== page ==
Written by: Niall Leonard
Starring: Dakota Johnson, Jamie Dornan, Eric Johnson, Rita Ora, Victor Rasuk, Kim Basinger
Some duos cannot simply ignore each other and the connection they conjured together. Something Fifty Shades Darker would love for you to think, as it attempts to rehabilitate its sexual abuser by pitting him against a more rampant one. A shallow approach and one that makes it even more ghoulish than the first installment.
After their separation, Christan Grey (Jamie Dornan) seeks to win back the affection of Anastasia Steele (Dakota Johnson) through extravagant purchases and begins to reckon with his previous actions. This all occurs while Grey’s past begins to haunt him and Anastasia finds herself working for a predator boss.
Following the abusive exploits of a billionaire in Fifty Shades of Grey, this sequel has the daring task of trying to explain what made him the monster we saw in the first film. A rehabilitation job so bungled that by the end it only makes things worse overall seeing as the only point of comparison comes in the form of an outright serial abuser. The man meant to represent this abuse is Anastasia’s boss Jack (Eric Johnson). Christian warns Anastasia about him having three assistants quite within the last eighteen months as if he has any moral ground to state anything about another abuser considering his actions in the previous movie. I’m sure the film would love to throw out all responsibility considering he makes people sign this contract, which separates him from someone like Jack.
In the attempt to make Grey look like a better option than Jack, Fifty Shades Darker only further digs a hole to align with a monster and then spends the rest of the runtime trying to explain what made him this way. If there weren’t enough red flags before, they could now be seen from Mars when this poor emotionally stunted man describes why he’s a sadist and must have a domineering relationship with women. This man needs therapy and should not be in a relationship with another person but there needs to be some steamy sex scenes as it remains the only selling point of this feature.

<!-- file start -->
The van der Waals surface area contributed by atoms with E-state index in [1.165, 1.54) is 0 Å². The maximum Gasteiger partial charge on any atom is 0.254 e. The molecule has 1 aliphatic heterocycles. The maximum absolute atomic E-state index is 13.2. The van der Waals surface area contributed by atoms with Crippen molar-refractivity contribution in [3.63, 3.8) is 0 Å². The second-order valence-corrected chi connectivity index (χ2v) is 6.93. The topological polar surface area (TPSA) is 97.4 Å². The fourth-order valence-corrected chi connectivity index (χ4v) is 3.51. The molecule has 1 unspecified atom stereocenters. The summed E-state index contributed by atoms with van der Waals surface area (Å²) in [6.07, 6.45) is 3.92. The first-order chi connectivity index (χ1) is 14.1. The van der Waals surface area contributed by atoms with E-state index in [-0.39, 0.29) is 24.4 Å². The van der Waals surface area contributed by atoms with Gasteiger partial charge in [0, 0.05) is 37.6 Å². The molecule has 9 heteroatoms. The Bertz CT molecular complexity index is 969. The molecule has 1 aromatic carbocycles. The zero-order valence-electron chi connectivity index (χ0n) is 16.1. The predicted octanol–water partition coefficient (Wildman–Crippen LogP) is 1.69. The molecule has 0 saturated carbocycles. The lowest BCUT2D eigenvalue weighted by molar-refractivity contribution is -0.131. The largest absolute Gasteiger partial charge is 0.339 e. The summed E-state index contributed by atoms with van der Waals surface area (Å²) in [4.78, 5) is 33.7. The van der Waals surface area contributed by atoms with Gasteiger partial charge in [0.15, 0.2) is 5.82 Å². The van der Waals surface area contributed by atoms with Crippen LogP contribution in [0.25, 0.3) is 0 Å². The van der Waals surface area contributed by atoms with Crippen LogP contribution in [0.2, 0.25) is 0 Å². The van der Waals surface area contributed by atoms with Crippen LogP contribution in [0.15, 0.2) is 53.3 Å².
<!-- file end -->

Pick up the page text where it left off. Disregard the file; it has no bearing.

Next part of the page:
Perhaps viewing the entire trilogy nearly consecutively made the impact but all of the sex sequences just became boring and really gets to something inhibiting the story: there’s only so much you can do with intercourse. It’s the same mechanics and it can only be modified so many forms as to not be repetitive and after a glut of them, it just felt unnecessary especially in the way they were filmed. Sure, it’s the main draw but these moments cannot even be done well to an entertaining degree or built up in an engaging manner.
The most concerning aspect narratively occurs when Grey must confront his path with both the woman who initially got him into the BDSM lifestyle, Elena (Kim Basinger), and one of his previous submissives, Leila (Bella Heathcote). Now as someone who’s not part of the BDSM community, I cannot speak to how they handle the fallout of these two relationships but the manner in which it shows Grey having control of Leila looks a bit concerning. The idea Anastasia would stay with him following that whole interaction truly makes me scared for her well-being and how she views this relationship to be healthy in any sort of way.
If anyone held their breath hoping the writing would be any better in this sequel they will have most likely passed out from a lack of oxygen. It somehow gets even worse as it goes on because the first film focused on the shallow aspects of the relationship. The deeper they delve into the relationship between Anastasia and Grey just demonstrates that nothing remotely interesting truly exists there. It becomes a revolving sequence of Grey purchasing things to the surprise of Anastasia, them having bland sex, and then it just repeats. No intrigue gets built other than Grey’s hilarious backstory meant to be tragic but Dornan simply cannot sell whatever this story wants to convey about his character.
Even as a guilty pleasure, Fifty Shades Darker does nothing to advance the story between these two characters other than bringing them together following their split. Everything here seemingly wants to redeem Christian Grey as a man, but I would argue everything occurring in the feature only raises more red flags and more cause for Anastasia to run out the door as soon she gets the chance. Horribly written, incredibly boring for its runtime, and barely has a discernible plot to follow. Truly a filmmaking disaster.